Wes Craven’s New Nightmare (1994)

new nightmareTwo years before Scream, Craven had a stab (excuse the pun) at the meta-slasher when he returned to the New Line Cinema franchise and the monster that he created ten years prior, way back in 1984. Although New Nightmare is technically not considered canon (i.e. a part of the existing timeline), it revels in its freedom to mock and modernise a rapidly failing series that lost touch with Craven’s original vision. With a vicious metal-claw-gloved slap across the face of those who went before him, Craven re-invented the character of Freddy Krueger, the child-molesting nightmare-invading demonic-killer back from beyond the grave. No longer was Krueger a creation portrayed by Robert Englund, but he became real entity, terrorising the actors from A Nightmare on Elm Street including ol’ Wes, who starred in New Nightmare as himself! Most crucially of all, he brought the horror back into the series, something that the garbage that was Freddy’s Dead forgot to do entirely. It may have had a similar level of awareness to Scream, but it took Craven another couple of years to really perfect the technique so expertly.


Scream (1996)

screamI would wager that almost everybody has at some point in their life been affected by one of Wes Craven’s movies. I can remember being at school when Scream came out. I was 10 years old in 1996. Such was its notoriety that even though I didn’t see it personally until a couple of years later, I was still aware of Ghostface. The mask was iconic and (from what I remember) was what every kid around our way wore for Halloween the following year. I eventually watched it on VHS a couple of years later at a mate’s house and can still remember us both being a bit giddy with excitement. We used to watch all kinds of dodgy horror movies back then after school (or on …extended… lunch breaks); Witchboard, I Know What You Did Last Summer, It, The Exorcist, Dawn of the Dead and of course A Nightmare on Elm Street. Although the call-backs and nods-to other slasher films flew right over my head back then, re-watching it for the first time as an adult back in 2012, it was like watching a whole new film. There are plenty of references dotted throughout to keep supplying that thrilling feeling whenever you spot a new one. The opening scene with Drew Barrymore alone in the house, being threatened by a stranger in a mask, is simply an outstanding opening to a movie and sets the tone early on. It’s just a fun, incredibly clever and always entertaining horror movie made by a horror movie fan for horror movie fans. We will miss Wes Craven like we’d miss any of our own.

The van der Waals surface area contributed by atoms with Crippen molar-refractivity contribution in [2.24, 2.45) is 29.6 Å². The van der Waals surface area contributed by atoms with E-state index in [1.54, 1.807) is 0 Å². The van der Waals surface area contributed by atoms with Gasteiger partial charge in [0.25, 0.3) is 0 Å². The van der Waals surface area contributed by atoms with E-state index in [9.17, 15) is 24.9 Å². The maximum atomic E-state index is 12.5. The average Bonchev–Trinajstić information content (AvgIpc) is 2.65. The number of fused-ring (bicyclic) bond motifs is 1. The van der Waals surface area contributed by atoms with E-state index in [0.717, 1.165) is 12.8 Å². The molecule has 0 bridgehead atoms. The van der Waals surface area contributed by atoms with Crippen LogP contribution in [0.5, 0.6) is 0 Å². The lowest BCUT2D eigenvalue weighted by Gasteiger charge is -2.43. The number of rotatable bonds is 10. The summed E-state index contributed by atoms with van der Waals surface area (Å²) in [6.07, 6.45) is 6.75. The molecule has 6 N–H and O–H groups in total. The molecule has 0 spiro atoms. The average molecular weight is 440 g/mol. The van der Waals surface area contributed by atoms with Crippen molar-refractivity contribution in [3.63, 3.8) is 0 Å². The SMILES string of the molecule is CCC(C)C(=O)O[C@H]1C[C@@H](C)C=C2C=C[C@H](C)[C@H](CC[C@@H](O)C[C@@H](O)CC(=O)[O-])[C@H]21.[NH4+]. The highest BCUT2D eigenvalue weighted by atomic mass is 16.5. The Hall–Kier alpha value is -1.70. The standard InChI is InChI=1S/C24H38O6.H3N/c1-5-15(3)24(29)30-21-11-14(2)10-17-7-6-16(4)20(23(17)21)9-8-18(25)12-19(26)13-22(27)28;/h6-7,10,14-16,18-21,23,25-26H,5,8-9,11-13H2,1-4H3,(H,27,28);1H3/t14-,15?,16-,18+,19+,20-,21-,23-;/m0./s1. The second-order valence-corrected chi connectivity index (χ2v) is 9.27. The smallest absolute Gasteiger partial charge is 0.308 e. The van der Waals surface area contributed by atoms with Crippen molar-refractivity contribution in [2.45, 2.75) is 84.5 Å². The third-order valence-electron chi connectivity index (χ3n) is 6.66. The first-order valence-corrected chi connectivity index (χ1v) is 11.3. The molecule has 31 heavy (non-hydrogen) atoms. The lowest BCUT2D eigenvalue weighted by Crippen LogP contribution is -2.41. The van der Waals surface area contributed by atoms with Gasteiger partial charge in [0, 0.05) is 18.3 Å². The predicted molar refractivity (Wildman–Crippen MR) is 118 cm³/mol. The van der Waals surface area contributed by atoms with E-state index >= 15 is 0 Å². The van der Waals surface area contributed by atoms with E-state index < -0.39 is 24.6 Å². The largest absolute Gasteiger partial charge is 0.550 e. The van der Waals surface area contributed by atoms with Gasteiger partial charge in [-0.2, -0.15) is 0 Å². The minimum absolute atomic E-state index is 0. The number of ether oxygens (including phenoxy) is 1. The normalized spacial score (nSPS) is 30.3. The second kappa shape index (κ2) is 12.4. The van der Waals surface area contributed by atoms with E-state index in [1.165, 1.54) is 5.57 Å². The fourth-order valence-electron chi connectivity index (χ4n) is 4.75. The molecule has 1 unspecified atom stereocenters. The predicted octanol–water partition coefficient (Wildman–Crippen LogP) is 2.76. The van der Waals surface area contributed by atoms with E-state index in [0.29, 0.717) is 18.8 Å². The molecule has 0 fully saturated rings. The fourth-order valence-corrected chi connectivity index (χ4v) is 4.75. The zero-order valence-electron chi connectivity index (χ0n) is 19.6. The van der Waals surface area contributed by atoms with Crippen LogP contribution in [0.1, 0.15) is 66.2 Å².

A Decade In Horror: Halloween Special – The Nineties

It’s October! The leaves on the trees are turning brown, it’s getting darker earlier in the evening and folks are rummaging through their DVD collections, looking for their favourite horror films to watch in time for Halloween. As such, every week this month will see us expand on our Decade In Film series with a spin off article focussing on five horror films from the sixties, the seventies, the eighties, the nineties and the noughties! The format will be much the same as our regular series, but with a slight twist.

Hey, dudes! It’s time for our 90’s article. It’s sooo going to suck…….. NOT! Radical dudes Andrew, Liam, MikeOwen and Paul are back to, like, give us a run-down of their totally awesome favourite horror movies of the bitchin’ 1990’s, man! Super sweet. If you have a problem with that, well I guess you better talk to the hand ’cause the face ain’t listenin’!